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Notes from the Pastor

posted Nov 27, 2019, 8:52 AM by Mary Margaret Barnoff

Dear Brothers and Sisters in Christ,

Advent is upon us! Advent is my favorite season of the church year, for a lot of reasons.  It’s the start of a new year, with fresh promise and new hopes; it’s full of anticipation of things to come; and to my mind, some of the most beautiful hymns in the Church year are Advent hymns. 

Part of why I love Advent is how many different layers to its celebration there are.  Advent is about preparing for Christmas, and for getting ready to celebrate Christ’s coming to us as one of us, but it’s also about preparing for Christ’s coming and recognizing His coming to us in a couple of other ways as well, as He comes to us in the Sacrament of Holy Communion, and as we confess in the Apostles’ Creed, as “He will come again to judge the living and the dead.” Much of the time, even when we focus on one or another aspect of Advent, all three are still there and still evident.  It’s an example of how the Church joins together past, present, and future; in Advent, we celebrate Christ having come, we receive Christ as He comes in and with and under the bread and wine, and we look forward to when He will come again.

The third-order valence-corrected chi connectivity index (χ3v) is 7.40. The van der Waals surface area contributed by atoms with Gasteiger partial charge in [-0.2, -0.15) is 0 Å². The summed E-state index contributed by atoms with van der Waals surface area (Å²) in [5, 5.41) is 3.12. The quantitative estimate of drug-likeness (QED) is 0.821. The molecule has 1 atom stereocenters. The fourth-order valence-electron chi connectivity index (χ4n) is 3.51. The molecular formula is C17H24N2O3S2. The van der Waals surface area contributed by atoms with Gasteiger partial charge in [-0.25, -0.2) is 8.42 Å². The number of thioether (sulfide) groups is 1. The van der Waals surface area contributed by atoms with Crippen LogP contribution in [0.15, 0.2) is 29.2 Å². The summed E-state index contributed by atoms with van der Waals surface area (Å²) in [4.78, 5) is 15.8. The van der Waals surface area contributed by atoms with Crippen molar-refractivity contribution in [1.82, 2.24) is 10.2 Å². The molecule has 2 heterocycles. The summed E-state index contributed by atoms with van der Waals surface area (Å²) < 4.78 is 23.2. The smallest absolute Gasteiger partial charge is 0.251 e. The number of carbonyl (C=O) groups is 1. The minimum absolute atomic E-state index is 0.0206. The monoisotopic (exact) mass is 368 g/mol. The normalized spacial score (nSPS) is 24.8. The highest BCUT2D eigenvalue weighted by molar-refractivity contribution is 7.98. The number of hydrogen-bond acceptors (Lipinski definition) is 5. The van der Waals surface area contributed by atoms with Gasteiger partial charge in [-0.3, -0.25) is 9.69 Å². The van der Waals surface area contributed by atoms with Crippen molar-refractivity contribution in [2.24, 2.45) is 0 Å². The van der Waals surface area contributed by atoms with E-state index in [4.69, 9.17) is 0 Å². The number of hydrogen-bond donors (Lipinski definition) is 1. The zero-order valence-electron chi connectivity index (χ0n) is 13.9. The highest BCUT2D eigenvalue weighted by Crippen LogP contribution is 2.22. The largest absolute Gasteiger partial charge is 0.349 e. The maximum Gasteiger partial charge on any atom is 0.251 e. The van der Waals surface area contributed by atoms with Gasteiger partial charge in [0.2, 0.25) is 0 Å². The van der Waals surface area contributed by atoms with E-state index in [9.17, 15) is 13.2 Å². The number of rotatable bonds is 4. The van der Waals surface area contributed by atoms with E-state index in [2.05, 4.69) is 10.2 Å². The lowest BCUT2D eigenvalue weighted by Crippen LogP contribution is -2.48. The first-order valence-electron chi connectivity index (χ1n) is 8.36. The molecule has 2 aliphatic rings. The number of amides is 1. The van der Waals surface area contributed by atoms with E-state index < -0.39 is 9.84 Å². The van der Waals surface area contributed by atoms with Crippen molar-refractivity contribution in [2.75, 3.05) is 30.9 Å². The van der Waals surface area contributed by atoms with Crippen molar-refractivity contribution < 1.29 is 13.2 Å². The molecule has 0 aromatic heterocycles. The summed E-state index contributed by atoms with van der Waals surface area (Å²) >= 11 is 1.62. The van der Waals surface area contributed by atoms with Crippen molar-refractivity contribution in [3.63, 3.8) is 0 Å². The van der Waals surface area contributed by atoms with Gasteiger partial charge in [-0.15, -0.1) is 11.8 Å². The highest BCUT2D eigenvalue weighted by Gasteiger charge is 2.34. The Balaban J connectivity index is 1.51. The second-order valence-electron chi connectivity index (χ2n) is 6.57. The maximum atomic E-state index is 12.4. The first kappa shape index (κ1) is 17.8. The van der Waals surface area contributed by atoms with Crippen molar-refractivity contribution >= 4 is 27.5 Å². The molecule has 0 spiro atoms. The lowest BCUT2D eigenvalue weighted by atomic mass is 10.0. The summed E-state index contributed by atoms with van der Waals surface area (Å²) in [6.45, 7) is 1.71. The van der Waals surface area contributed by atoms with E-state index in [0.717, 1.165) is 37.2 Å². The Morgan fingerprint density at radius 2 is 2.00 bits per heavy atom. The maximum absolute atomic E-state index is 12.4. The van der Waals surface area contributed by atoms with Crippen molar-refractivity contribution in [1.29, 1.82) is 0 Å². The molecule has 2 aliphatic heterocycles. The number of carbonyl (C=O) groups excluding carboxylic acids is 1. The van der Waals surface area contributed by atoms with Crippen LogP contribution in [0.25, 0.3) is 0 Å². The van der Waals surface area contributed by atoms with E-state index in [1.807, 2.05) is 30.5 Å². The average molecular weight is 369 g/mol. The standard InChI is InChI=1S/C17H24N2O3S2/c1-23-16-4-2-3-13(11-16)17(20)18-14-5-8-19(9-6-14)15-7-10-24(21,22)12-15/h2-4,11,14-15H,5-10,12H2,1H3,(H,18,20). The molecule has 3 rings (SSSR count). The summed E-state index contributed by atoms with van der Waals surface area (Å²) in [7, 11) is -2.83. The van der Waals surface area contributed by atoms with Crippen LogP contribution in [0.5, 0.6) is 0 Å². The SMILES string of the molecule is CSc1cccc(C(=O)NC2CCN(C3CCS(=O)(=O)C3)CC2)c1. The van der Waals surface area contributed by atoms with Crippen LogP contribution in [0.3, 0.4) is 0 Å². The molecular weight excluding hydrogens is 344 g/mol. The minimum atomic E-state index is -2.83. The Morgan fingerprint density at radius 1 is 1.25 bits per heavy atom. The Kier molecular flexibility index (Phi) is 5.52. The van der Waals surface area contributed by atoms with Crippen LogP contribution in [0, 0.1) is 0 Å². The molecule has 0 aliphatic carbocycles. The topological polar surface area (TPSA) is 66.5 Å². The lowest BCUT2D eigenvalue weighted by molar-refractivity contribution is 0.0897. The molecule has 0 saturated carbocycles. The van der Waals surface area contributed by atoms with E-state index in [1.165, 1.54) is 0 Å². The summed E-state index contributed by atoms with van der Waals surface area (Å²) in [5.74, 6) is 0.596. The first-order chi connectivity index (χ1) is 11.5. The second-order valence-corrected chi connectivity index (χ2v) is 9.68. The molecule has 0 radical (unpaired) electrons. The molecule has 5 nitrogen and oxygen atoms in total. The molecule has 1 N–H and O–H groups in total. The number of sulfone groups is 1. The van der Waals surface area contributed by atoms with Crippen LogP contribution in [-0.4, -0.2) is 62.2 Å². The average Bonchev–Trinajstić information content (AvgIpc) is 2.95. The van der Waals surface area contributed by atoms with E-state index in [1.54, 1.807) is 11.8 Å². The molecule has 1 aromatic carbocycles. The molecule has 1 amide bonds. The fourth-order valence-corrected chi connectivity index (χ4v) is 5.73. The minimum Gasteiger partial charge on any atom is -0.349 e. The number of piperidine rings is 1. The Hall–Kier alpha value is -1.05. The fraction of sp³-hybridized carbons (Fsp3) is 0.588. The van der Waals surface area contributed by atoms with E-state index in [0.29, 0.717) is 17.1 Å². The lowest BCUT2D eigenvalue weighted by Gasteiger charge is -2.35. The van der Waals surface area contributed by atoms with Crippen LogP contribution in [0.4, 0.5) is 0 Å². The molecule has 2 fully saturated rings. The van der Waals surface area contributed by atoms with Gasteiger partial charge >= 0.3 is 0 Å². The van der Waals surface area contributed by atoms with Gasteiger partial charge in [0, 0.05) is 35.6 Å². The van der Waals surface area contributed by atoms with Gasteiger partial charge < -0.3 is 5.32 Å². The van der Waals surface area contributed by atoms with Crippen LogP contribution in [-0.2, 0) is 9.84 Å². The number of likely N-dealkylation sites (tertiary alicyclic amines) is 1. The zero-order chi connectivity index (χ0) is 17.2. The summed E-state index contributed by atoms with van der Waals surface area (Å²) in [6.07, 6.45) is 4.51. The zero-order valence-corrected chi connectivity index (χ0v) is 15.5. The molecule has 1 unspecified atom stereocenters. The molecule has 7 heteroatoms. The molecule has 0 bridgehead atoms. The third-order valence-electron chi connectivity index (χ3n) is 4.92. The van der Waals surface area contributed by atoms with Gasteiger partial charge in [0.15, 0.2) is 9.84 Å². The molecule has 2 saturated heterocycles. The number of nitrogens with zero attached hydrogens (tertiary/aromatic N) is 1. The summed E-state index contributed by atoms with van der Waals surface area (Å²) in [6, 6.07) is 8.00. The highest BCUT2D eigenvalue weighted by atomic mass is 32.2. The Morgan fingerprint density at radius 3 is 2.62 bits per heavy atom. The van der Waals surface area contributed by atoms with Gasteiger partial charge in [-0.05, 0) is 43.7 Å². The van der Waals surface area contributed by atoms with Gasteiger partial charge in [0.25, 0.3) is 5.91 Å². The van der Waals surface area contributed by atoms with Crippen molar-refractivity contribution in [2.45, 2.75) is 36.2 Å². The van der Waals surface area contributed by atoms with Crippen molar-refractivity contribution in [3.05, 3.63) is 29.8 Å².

One of the other reasons that I love Advent is that it offers a bit of respite from the Christmas-shopping-and-decorating madness which has already started by mid-November when I’m writing this article.  Before I went back to college and then to seminary, I spent quite a few years working in various retail establishments.  The Christmas-shopping season wore on me greatly during my time as a cashier.  I’ve mellowed quite a bit since, but one of the things that I appreciate about gathering for worship during Advent is the opportunity to take time, slow down, breathe, and let it be Advent and not Christmas yet. 

Our midweek worship during Advent is going to lift up both of those themes this year.  The services aren’t going to be the typical Vespers service from the hymnal.  They’re going to be a bit slower-paced, and more contemplative.  They’ll use music drawn from the Taizé community; Taizé music takes the form of short, simple choruses which are repeated over and over again until they become meditative.  And each week’s service will focus on a different aspect of Christ’s coming – in history, in Mystery, and in majesty. Because those services are by design meditative and contemplative, there won’t be any preaching at them; instead, there will be time in the midst of the craziness of pre-Christmas to gather, to worship, to pray and sing, and to be in the presence of God.

I’m very much looking forward to Advent, and I hope that you’ll join us for worship on December 4, December 11, and December 18 as we gather to worship God and to pray together around the ways that Christ has come into our midst.

With gratitude,

Pastor Russ

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